Spreading The Word About Herpes
First things first, we are going to debunk some common myths about genital herpes.
1. “Genital herpes only spreads during active outbreaks”
This is false.
2. “Genital herpes is different virus than the one that causes cold sores”
This is true, they are both caused by herpes simplex viruses.
3. “Genital herpes can be spread via surfaces”
This is false. The virus is dependent on direct skin-skin contact
4. “everyone knows when they have herpes”
This is false. 85% of people infected with a herpes virus don’t actually know it.
5. “My partner must have cheated on me if I’ve gotten herpes in the time we’ve been together”
This is false. The herpes virus can stay dormant in the body and can take a long time before symptoms present.
Genital herpes is a type of STI, much like many others, it is caused by a virus. There are two strains of the virus- Herpes simplex virus type 1, and herpes simplex virus type 2 (HSV1 & HSV2). HSV1 is the virus strain that causes cold sores and tends to be acquired during childhood. Interestingly, this strain of the virus can be spread to the genitals, causing genital herpes. HSV2 is the strain that causes genital herpes, and this strain is not usually spread genitally to orally.
Genital herpes infection is common, with 11.9% of all 19–45-year-olds having it. Roughly 1- in-5 of these individuals have HSV2 and rest is made up of people who have been infected by the HSV1 virus. These figures are difficult to determine because 87% of 14-49-year-olds with HSV2 have never received clinical diagnosis. This is most likely because HSV is not included in the routine STI panel screen test.
Genital herpes is more common in women than men because of how easily transmitted it is from man to woman during penile-vaginal sex. Other risk factors include being on hormonal contraceptives and having bacterial vaginosis, which are both female exclusive and adds to the higher incidence in women than men. HSV2 is also 3.4 times more common in non-Hispanic black people than non-Hispanic white people.
The virus is spread through direct contact with the herpes virus through herpetic lesions, mucosal surfaces, genital secretions or oral secretions. It can be shed from normal appearing oral or genital mucosa, as well as skin. As mentioned, HSV1 genital infection can arise from receiving oral sex from someone with oral HSV1. Genital herpes infection is often transmitted from an infected partner who doesn’t have visible herpetic lesions and doesn’t even know that they have it. Studies have shown that symptomatic HSV infections have a higher shedding rate (20%) than asymptomatic cases of HSV infection (10%). It is also common to have an increased viral shedding throughout the first year of infection.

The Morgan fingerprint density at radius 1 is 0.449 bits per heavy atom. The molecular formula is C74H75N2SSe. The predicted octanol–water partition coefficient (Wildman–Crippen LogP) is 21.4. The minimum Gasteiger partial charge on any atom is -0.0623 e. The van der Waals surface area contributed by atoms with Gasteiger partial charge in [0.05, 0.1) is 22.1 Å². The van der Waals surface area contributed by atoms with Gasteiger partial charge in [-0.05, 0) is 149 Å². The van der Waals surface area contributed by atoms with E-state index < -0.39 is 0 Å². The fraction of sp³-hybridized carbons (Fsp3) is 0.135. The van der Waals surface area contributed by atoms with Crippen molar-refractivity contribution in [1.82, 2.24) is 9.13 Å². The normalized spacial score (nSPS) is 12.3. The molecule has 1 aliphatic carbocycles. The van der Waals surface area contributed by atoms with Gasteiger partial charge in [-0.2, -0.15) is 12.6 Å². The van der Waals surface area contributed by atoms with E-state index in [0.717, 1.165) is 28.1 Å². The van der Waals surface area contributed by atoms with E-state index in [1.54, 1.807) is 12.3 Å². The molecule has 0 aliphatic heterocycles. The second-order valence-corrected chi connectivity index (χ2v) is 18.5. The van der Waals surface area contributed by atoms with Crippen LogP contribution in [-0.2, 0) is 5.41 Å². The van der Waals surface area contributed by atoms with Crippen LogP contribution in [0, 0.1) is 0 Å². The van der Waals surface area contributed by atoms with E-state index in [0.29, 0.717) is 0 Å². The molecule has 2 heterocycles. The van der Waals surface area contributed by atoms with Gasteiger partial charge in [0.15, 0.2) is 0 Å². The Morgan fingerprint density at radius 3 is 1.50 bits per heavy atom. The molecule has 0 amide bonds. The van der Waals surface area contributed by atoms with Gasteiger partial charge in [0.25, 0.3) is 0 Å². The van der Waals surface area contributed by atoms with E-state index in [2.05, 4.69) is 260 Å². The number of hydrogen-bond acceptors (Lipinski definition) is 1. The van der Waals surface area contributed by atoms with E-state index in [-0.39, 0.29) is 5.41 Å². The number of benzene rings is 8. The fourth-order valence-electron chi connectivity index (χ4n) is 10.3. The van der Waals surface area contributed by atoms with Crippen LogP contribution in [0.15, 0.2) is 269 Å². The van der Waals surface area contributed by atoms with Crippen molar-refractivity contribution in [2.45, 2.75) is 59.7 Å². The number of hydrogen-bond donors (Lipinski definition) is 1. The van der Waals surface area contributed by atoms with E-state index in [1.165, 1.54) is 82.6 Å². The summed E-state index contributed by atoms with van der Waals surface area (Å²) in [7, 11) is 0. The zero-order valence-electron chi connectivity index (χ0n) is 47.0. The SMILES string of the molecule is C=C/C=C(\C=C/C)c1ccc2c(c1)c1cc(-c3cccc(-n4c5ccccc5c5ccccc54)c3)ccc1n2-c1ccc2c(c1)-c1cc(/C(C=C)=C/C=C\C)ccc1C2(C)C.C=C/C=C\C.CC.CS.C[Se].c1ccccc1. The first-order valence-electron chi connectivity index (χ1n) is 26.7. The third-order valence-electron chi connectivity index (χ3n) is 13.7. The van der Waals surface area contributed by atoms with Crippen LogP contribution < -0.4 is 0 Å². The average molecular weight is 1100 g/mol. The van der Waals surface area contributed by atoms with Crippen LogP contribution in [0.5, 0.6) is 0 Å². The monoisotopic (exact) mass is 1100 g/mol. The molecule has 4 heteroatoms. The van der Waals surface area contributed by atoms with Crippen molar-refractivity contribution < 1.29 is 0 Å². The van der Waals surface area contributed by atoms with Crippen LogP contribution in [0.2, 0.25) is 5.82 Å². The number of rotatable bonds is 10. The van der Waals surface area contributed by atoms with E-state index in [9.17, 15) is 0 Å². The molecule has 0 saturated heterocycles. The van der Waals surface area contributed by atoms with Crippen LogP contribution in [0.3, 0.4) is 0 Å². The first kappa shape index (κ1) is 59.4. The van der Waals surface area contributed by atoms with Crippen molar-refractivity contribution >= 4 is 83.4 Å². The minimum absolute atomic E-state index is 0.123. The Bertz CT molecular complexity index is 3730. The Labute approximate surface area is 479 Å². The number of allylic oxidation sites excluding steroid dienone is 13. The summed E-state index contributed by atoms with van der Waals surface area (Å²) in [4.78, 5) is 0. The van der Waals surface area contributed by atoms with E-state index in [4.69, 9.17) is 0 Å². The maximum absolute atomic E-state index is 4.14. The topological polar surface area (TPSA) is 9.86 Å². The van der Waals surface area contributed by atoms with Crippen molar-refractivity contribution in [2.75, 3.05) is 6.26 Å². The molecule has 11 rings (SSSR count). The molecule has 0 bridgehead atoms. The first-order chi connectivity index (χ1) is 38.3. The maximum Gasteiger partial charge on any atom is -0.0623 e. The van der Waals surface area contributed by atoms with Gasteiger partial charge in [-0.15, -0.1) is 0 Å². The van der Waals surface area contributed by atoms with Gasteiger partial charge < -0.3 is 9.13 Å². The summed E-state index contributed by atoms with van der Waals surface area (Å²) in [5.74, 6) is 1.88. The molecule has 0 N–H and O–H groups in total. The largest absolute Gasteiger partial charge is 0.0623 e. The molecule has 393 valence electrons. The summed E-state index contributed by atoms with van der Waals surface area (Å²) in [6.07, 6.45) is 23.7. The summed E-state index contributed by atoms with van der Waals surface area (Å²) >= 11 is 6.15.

Most HSV positive individuals are asymptomatic or only have mild symptoms which are easily mistaken for other conditions and go unnoticed. When symptoms do occur, genital herpes presents as one or more small vesicles around the genitals or mouth. The average incubation period for an initial herpes infection is 4 days, however this period ranges from 2-12 days following exposure. These vesicles then break, resulting in painful ulcers that usually take 2-4 weeks to completely heal. The first time this happens is usually the worst, with a longer duration of lesions, increased viral shedding and sometimes even systemic symptoms such as a fever, headache, body ache and swollen lymph nodes. This first recognizable outbreak may not even happen until a long time after the primary infection.
The virus can lie dormant in the nerve root of the spine and there is no way of knowing when you acquired the infection or whom you acquired it from. This is why myth number 5 is false, as the virus can lay dormant for such a long time period, it would be incorrect to say that your partner must have cheated in order for them to be having an outbreak.
Recurrent episodes are very common in HSV infection, with many patients learning to recognise their symptoms before an outbreak (known as prodromal symptoms) in order for them to manage their flare ups. Prodromal symptoms have been described by a range of sensations such as localised genital pain and tingling or shooting pain in the legs/hips/buttocks and can occur hours to days before the eruption of the herpetic lesions. With recurrent episodes, the symptoms tend to last less time (usually 6-12 days, as opposed to 2-4 weeks) and feel less severe than the first episode. Individuals with a HSV2 infection tend to have about 4-5 recurrences a year. Genital HSV1 infections tend to be milder than HSV2 infections, with recurrences only happening up to once a year.